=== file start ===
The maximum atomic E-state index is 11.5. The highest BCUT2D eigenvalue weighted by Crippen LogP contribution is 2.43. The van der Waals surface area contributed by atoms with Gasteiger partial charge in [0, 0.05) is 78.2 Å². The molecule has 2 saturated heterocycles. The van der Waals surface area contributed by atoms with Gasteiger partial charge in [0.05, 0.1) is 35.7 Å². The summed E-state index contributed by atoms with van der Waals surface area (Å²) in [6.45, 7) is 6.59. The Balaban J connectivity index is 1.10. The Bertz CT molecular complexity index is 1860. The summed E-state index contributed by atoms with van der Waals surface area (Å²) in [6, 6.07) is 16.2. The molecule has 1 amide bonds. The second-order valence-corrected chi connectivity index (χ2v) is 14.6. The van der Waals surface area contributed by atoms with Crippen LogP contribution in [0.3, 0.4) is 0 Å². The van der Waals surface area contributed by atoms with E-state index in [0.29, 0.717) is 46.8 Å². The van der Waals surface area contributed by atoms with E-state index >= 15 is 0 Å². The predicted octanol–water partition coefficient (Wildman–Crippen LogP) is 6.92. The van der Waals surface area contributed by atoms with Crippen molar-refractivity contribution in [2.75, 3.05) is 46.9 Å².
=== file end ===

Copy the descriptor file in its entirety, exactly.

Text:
The maximum atomic E-state index is 11.5. The highest BCUT2D eigenvalue weighted by Crippen LogP contribution is 2.43. The van der Waals surface area contributed by atoms with Gasteiger partial charge in [0, 0.05) is 78.2 Å². The molecule has 2 saturated heterocycles. The van der Waals surface area contributed by atoms with Gasteiger partial charge in [0.05, 0.1) is 35.7 Å². The summed E-state index contributed by atoms with van der Waals surface area (Å²) in [6.45, 7) is 6.59. The Balaban J connectivity index is 1.10. The Bertz CT molecular complexity index is 1860. The summed E-state index contributed by atoms with van der Waals surface area (Å²) in [6, 6.07) is 16.2. The molecule has 1 amide bonds. The second-order valence-corrected chi connectivity index (χ2v) is 14.6. The van der Waals surface area contributed by atoms with Crippen LogP contribution in [0.3, 0.4) is 0 Å². The van der Waals surface area contributed by atoms with E-state index in [0.29, 0.717) is 46.8 Å². The van der Waals surface area contributed by atoms with E-state index >= 15 is 0 Å². The predicted octanol–water partition coefficient (Wildman–Crippen LogP) is 6.92. The van der Waals surface area contributed by atoms with Crippen molar-refractivity contribution in [2.75, 3.05) is 46.9 Å².